Still Faces Opposition in Iraq, 04/05/04
Despite progress reconstructing many aspects of life in Iraq, U.S. forces continue to square off with Sunni and Shiite Muslims in different parts of the country.
Hundreds of U.S. and Iraqi troops surrounded the turbulent Iraqi city of Fallujah on Monday following last Wednesday's gruesome attack in which an anti-American mob ambushed a group of contractors, beating and dragging four bodies through the streets.
Fallujah is located inside the area known as Iraq's Sunni Triangle, which has been the focal point of Iraqi resistance to the U.S. occupation. Although they make up only about 35 percent of Iraq's population of 24 million, Sunni Arabs played a dominant role in the reign of Saddam Hussein, a fellow Sunni from the region.
Nearly two-thirds of insurgent attacks have taken place in the triangle, where former Saddam cronies still hold power and would like to see the United States fail.
New Shiite threat
However, there were also weekend clashes with the country's Shiite majority, which has mostly avoided violence with coalition forces.
In a coordinated uprising, tens of thousands of men loyal to Muqtada al-Sadr, a 31-year-old Shiite cleric, rose up against the American-led occupation in Baghdad, the holy city of Najaf and at least two other cities in southern Iraq.
At least seven American soldiers were killed in the Baghdad slum, Sadr City, one of the worst single losses for the American forces in any firefight since the capital was captured a year ago. At least 30 Iraqis were killed and more than 110 wounded in the fighting.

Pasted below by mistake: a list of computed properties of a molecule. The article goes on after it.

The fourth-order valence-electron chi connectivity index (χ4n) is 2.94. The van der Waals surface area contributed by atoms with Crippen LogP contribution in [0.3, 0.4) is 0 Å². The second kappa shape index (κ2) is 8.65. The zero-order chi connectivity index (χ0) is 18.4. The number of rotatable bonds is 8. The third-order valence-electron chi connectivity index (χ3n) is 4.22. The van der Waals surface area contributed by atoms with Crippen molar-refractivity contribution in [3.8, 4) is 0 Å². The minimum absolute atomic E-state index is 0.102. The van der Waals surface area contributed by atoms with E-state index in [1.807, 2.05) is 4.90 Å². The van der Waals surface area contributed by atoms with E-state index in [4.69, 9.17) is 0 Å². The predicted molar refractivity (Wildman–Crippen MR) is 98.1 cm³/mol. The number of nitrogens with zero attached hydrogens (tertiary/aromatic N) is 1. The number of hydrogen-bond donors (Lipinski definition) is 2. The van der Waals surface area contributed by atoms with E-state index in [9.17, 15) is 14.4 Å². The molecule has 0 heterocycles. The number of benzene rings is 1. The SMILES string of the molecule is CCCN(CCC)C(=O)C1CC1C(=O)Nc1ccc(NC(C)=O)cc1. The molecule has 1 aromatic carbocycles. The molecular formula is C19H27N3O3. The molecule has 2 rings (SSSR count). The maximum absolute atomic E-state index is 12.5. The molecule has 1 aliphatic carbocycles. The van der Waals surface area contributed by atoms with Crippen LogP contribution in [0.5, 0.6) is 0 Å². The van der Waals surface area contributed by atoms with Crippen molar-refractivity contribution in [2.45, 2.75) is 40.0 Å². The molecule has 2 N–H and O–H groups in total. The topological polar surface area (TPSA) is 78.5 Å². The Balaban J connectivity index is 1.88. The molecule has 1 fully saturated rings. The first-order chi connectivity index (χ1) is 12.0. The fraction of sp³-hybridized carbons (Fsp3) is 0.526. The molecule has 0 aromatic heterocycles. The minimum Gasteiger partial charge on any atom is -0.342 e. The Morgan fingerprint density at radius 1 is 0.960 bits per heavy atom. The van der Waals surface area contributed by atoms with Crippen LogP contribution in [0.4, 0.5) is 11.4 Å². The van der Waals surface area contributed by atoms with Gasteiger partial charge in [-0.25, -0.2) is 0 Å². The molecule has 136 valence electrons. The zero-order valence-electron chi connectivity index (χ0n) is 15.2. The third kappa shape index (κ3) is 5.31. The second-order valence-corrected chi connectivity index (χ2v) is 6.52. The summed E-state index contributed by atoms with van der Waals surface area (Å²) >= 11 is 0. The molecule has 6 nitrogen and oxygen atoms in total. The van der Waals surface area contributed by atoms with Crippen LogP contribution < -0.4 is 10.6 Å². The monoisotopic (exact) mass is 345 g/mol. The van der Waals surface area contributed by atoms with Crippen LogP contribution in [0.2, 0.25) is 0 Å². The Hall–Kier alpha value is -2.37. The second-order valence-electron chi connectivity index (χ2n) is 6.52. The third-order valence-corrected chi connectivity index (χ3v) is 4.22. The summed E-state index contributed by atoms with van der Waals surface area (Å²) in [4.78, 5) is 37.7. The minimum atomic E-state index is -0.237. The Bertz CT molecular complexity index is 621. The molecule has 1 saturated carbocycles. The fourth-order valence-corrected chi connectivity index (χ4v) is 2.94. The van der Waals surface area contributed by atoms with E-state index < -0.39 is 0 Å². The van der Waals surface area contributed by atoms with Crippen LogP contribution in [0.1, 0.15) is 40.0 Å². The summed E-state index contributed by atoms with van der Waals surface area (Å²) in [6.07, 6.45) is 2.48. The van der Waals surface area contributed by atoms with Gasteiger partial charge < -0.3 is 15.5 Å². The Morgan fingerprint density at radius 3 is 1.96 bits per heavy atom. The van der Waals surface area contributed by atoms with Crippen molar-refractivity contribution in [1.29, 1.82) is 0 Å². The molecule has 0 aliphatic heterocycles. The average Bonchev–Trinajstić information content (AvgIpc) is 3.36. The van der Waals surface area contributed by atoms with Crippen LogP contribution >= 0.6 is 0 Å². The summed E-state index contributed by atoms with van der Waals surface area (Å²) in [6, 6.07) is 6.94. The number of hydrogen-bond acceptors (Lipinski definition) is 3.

Sadr City is named after Sadr's father, Ayatollah Mohammed Sadeq al-Sadr, who was murdered along with two elder sons during the rule of ousted Iraqi leader Saddam Hussein, reportedly for defying the dictator.
Until this weekend,
Sadr was eclipsed by Ayatollah Ali al-Sistani, the 73-year-old cleric
who demanded direct elections sooner rather than later and emerged as
the most influential Shiite leader. The two do not talk.
U.S. plans to stop Sadr
Paul Bremer, the top
U.S. administrator in Iraq, declared Sadr an "outlaw" who threatens
An Iraqi judge issued an arrest warrant for Sadr Monday in connection with the killing of another cleric last year at a Najaf mosque.
Meanwhile, President Bush said Monday he remains committed to the June 30 deadline for transferring power to the Iraqis.
"The deadline remains firm," the president told reporters.
Mr. Bush also voiced criticisms of Sadr and his followers.
"This is one person that is deciding that rather than allowing democracy to flourish, he's going to exercise force," the president said. "We just can't let it stand."
By Online NewsHour
© 2004 MacNeil/Lehrer Productions